The UT Austin Villa robot soccer team, led by University of Texas at Austin computer science professor Peter Stone, returned from the 2016 RoboCup competition in Leipzig, Germany as the world champions in the 3D Simulation league and with an impressive second-place win in the Standard Platform League (SPL).
UTCS honored new Ph.D. graduates at its annual hooding ceremony on Friday, May 20. Each new graduate received a short testimonial from his or her graduate research advisor. The new doctors were then hooded by UTCS Chair Bruce Porter. Afterwards, a reception was held for graduates, faculty, friends and family.
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View the 2016 Ph.D. Hooding Ceremony Video!
With an advance that one cryptography expert called a "masterpiece," University of Texas at Austin computer scientists have developed a new method for producing truly random numbers, a breakthrough that could be used to encrypt data, make electronic voting more secure, conduct statistically significant polls and more accurately simulate complex systems such as Earth's climate.
UT Computer Science graduate student Siavash Mirarab was awarded Honorable Mention for the 2015 ACM Doctoral Dissertation Award. Mirarab’s dissertation, Novel Scalable Approaches for Multiple Sequence Alignment and Phylogenomic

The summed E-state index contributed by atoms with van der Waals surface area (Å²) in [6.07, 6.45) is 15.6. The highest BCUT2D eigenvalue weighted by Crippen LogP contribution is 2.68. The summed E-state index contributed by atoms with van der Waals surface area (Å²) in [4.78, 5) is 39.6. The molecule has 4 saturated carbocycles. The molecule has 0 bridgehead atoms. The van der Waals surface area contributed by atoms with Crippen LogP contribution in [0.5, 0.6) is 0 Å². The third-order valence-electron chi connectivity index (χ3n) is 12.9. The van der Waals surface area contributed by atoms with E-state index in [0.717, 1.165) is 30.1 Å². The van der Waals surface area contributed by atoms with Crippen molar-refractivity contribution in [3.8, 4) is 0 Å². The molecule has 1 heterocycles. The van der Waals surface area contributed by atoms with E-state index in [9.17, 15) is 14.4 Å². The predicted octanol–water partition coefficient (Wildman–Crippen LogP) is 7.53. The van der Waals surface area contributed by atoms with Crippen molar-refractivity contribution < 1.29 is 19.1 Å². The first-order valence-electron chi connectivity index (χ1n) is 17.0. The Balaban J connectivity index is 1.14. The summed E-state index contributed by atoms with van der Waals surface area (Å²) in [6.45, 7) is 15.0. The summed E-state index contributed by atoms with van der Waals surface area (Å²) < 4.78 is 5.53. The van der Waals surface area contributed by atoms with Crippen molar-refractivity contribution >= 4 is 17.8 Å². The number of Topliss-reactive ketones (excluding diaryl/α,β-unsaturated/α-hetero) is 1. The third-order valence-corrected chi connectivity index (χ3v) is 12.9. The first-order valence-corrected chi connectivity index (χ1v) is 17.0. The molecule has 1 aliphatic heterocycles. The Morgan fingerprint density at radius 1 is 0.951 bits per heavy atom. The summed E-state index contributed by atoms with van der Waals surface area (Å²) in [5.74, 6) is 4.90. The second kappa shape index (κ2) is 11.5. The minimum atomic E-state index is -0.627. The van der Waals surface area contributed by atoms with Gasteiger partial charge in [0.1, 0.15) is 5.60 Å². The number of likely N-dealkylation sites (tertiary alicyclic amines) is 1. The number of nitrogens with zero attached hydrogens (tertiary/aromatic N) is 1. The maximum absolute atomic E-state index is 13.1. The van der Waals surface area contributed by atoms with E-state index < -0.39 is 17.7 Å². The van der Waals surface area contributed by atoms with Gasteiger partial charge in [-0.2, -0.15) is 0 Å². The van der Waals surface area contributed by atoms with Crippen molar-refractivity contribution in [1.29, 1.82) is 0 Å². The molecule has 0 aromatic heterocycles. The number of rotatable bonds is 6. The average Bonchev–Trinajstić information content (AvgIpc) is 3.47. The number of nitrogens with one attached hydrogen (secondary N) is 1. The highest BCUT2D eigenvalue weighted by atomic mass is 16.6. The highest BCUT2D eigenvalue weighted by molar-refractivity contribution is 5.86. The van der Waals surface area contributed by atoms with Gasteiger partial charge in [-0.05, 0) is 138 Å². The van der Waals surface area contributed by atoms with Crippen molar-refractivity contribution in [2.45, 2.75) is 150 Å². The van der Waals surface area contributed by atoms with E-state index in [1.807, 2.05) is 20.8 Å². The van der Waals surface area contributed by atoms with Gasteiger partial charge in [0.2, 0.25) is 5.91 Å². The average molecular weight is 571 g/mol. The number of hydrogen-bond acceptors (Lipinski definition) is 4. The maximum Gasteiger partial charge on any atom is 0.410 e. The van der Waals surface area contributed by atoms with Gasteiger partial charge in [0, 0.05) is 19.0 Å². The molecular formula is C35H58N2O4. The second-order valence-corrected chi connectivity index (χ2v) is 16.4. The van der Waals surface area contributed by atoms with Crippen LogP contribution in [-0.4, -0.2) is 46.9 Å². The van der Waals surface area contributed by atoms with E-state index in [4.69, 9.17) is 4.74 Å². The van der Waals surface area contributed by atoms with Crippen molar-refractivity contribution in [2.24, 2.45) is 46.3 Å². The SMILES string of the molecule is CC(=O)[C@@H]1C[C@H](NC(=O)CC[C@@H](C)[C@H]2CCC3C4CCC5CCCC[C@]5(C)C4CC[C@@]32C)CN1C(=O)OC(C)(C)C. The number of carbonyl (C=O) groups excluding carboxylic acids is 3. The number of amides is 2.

UT Computer Science graduate student Zoe Wheeler competes for the title of Superhuman.
The Austin Villa Robot Soccer Team participated in two competitions in the RoboCup 2015 competition in Hefei, China: the Standard Platform League (SPL) and the 3D simulation league.
Jacob Schrum and Risto Miikkulainen won the Best Paper Award in the Digital Entertainment and Arts track at the Genetic and Evolutionary Computation Conference (GECCO). 2015 Conference for their paper on "Solving Interleaved and Blended Sequential Decision-Making Problems through Modular Neuroevolution."
Congratulations to Peter Stone and his students for impressive wins in the 2014 RoboCup competition in Joao Pessoa, Brazil.
UT Computer Science Ph.D. student Suman Jana has been awarded the 2014 PET Award for Outstanding Research in Privacy Enhancing Technologies for his work on privacy-preserving perceptual computing. This annual award is given to the best paper of the year in the area of privacy.
Wesley Tansey, a UTCS Graduate Student, was selected as a 2014 KPCB Engineering Fellow. Throught the KPCB Fellows Program, Wesley will have an opportunity to gain significant experience working on uniquely challenging technical, design and product problems while also developing new relationships that are meaningful to his career. He will also attend private events hosted by portfolio companies where he can meet talented engineering and design icons from across Silicon Valley. Wesley will be working with MyFitnessPal this summer.